- Hardcover: 192 pages
- Publisher: Villard (September 27, 2011)
- Language: English
- ISBN-10: 0345502698
- ISBN-13: 978-0345502698
- Product Dimensions: 5.8 x 0.8 x 8.6 inches
- Shipping Weight: 13.6 ounces (View shipping rates and policies)
- Average Customer Review: 190 customer reviews
- Amazon Best Sellers Rank: #350,012 in Books (See Top 100 in Books)
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Going Home: Finding Peace When Pets Die Hardcover – September 27, 2011
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Praise for Going Home
"[He's] probably my favorite dog writer, although I will warn people that he's such a lovely writer that he ... tends to make me cry. I have at least twice ended up in tears on an airplane reading a Jon Katz book."—Julie Rovner, NPR
"For the country’s 77.5 million dog owners and 93.6 million cat owners, this account of the essential grieving process should be extremely helpful."--Library Journal
"(R)eaders will find this book refreshing in its honest depiction of grief over pet loss."--Kirkus
"(A) must-read while your pet is vibrant and healthy...the perfect guidebook for both preparing for and coping with that eventual loss most painfully approach with trepidation."--Seattle Kennel Club
Praise for Jon Katz
“With wisdom and grace, Katz unlocks the canine soul and the complicated wonders that lie within and offers powerful insights to anyone who has ever struggled with, and loved, a troubled animal.”—John Grogan, author of Marley & Me
“Katz’s world—of animals and humans and their combined generosity of spirit—is a place you’re glad you’ve been.”—The Boston Globe
“From Toto to Marley, our canine friends are a sure bet in the literary biz. But no one seems to speak their language like Jon Katz.”—San Antonio Express-News
“Katz proves himself a Thoreau for modern times as he ponders the relationships between man and animals, humanity and nature.”—Fort Worth Star-Telegram
“I toss a lifetime award of three liver snaps to Jon Katz.”—Maureen Corrigan, National Public Radio’s Fresh Air
About the Author
Jon Katz has written twenty books—eight novels and twelve works of nonfiction—including Soul of a Dog, Izzy & Lenore, Dog Days, A Good Dog, and The Dogs of Bedlam Farm. He has written for The New York Times, The Wall Street Journal, Slate, Rolling Stone, Wired, and the AKC Gazette. He has worked for CBS News, The Boston Globe, The Washington Post, and The Philadelphia Inquirer. Katz is also a photographer and the author of a children’s book, Meet the Dogs of Bedlam Farm. He lives on Bedlam Farm in upstate New York with his wife, the artist Maria Wulf; his dogs, Rose, Izzy, Lenore, and Frieda; his donkeys, Lulu and Fanny; and his barn cats, Mother and Minnie.
Top customer reviews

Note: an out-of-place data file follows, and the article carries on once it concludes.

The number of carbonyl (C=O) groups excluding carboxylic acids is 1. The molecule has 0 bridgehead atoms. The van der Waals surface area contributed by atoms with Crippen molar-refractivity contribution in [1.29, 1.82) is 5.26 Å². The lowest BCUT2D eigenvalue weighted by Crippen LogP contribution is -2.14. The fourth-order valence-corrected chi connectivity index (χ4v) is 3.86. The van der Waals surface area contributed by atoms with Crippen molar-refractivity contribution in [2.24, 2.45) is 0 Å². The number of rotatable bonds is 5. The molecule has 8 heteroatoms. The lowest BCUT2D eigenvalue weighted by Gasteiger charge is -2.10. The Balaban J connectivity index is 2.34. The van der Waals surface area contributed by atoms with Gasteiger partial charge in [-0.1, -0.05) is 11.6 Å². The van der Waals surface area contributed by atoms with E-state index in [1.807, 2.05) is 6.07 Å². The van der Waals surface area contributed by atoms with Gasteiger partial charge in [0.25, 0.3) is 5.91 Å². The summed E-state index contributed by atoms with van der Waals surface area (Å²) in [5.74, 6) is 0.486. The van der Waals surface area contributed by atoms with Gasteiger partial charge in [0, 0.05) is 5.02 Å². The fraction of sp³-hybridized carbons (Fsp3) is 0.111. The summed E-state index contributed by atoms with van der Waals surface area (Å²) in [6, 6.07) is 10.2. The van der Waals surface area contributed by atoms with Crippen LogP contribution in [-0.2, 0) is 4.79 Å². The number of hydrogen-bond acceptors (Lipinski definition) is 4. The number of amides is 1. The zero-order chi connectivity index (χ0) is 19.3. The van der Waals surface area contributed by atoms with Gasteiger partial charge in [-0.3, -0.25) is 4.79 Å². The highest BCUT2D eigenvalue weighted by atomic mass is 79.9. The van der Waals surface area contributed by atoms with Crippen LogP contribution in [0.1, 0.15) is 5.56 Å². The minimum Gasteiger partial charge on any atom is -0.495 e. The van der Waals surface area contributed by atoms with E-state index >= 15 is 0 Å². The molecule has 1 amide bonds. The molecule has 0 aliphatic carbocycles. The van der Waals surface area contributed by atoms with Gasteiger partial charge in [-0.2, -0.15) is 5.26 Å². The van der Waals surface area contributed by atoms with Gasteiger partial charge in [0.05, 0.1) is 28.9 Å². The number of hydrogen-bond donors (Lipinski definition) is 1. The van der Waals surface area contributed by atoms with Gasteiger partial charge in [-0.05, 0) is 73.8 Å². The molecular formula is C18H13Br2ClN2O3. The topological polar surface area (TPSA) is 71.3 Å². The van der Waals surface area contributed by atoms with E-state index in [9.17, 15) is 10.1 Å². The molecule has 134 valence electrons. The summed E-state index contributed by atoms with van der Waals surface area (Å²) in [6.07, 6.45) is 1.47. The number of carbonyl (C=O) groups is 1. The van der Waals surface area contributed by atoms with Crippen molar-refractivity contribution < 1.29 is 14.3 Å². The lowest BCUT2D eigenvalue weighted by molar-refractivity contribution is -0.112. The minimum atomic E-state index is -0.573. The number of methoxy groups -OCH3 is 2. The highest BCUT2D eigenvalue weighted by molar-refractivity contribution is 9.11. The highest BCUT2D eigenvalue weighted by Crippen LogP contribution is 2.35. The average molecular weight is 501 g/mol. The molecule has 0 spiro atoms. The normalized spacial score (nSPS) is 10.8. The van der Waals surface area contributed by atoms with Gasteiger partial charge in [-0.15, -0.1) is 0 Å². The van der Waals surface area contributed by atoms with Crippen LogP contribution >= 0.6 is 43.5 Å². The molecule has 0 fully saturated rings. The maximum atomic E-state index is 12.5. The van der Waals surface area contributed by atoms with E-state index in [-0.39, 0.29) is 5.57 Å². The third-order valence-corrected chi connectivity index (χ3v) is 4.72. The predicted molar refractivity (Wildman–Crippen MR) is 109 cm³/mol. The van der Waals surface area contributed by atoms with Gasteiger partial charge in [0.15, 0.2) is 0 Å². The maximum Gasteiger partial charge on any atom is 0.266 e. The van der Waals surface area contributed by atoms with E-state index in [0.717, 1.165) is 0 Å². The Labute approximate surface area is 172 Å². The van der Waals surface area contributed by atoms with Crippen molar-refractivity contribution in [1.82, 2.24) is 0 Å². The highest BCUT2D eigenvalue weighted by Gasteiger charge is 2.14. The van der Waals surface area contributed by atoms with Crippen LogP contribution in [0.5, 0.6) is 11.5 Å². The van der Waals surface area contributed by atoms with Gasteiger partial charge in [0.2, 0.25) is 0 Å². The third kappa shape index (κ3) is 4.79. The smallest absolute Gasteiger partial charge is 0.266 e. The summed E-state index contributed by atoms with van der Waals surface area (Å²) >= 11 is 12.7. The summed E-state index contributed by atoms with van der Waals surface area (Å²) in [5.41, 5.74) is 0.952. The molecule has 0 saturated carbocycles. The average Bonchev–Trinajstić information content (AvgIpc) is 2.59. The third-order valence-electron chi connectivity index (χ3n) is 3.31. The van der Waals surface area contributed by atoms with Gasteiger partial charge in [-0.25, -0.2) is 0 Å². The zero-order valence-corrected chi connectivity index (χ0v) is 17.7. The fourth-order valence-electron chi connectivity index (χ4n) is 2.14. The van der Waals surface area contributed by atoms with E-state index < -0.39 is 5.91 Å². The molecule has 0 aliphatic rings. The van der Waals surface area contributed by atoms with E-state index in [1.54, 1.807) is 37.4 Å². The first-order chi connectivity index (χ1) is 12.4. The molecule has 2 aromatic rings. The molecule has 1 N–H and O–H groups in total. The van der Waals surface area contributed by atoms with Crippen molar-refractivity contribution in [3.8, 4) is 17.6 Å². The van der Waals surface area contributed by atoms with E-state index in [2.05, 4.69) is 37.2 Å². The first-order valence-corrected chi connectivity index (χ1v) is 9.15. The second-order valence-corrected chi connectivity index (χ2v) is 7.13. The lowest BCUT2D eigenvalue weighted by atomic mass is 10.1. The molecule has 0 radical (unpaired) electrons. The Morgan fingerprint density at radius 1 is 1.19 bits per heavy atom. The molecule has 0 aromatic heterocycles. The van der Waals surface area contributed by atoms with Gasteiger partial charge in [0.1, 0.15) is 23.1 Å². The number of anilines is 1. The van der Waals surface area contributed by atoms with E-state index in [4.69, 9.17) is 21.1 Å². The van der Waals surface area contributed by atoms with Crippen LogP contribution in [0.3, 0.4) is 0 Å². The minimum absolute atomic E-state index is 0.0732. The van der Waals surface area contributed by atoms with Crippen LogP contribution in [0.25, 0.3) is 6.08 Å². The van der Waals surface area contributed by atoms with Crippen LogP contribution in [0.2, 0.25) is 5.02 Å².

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The first hundred pages of the 166-page work avoid any otherworldly statements. Mr. Katz views himself as a rationalist but appears to succumb to some forms of spiritualism to handle the loss of certain animals. He addresses such subjects as how emotions play out; addressing death to children; being an advocate for your animal; preparing for the inevitable day; the nature of grief; and possibly adopting another pet. The Afterword is written by Debra Katz, a psychiatrist and psychoanalyst, who presents a brief somewhat clinical explanation which I enjoyed. Mr. Katz's perspective will not likely sit well with PETA-sorta people.
The author states, "Our culture does not want to deal with death, loss, or grief. People avoid it, discourage it, flee from it. We are encouraged to hide grief, as if it were shameful, rather than deal with it more forthrightly. As a consequence, those who are dealing with death and loss do not have an understanding environment in which to grieve." This has also been my observation over many decades. I'm agnostic and have owned four dogs. Two we chose to euthanize, one because of age and the other a 6-year-old who had a brain tumor. Many of Mr. Katz's observations rang true to me. However, his spiritual conclusions I took with a grain of salt. Another reader may embrace them. Either way is fine. The book is not The Gospel According to Jon Katz that you must follow his edicts but it is a mild instructional in which you can pick and choose what seems valid for you. If the book gives the reader comfort, then you've come out ahead of the game.
I can't tell you how bad I felt. Many folks would just say "No more sad times, I just won't get another dog." What a sad decision that would be. I still have her son who makes my heart sing daily. He sleeps on our bed with his head right next to me on our pillow. He makes me so happy and I know one day he'll pass on but the happiness given to my wife and I are very much worth the sadness at the end. GOD has blessed us beyond compare.
As we grieve the loss of our 131/2 year old precious Yellow lab, Bailey Boomer. Yes , he filled the empty nest when the last of our four kids left for college. He was sunshine and love all rolled into a gorgeous creature. This book was needed. It helped us put into perspective our loss. It is a must read for relieving the pangs of guilt and bewilderment when Bailey was suddenly gone. Bailey has a little brother , Brix ,who has been mourning the loss too and it has helped us look at him and realize the close bond animals have with each other. Jon Katz has the ability to write with compassion so that the reader can relate to the lessons in life we learn from loving animals.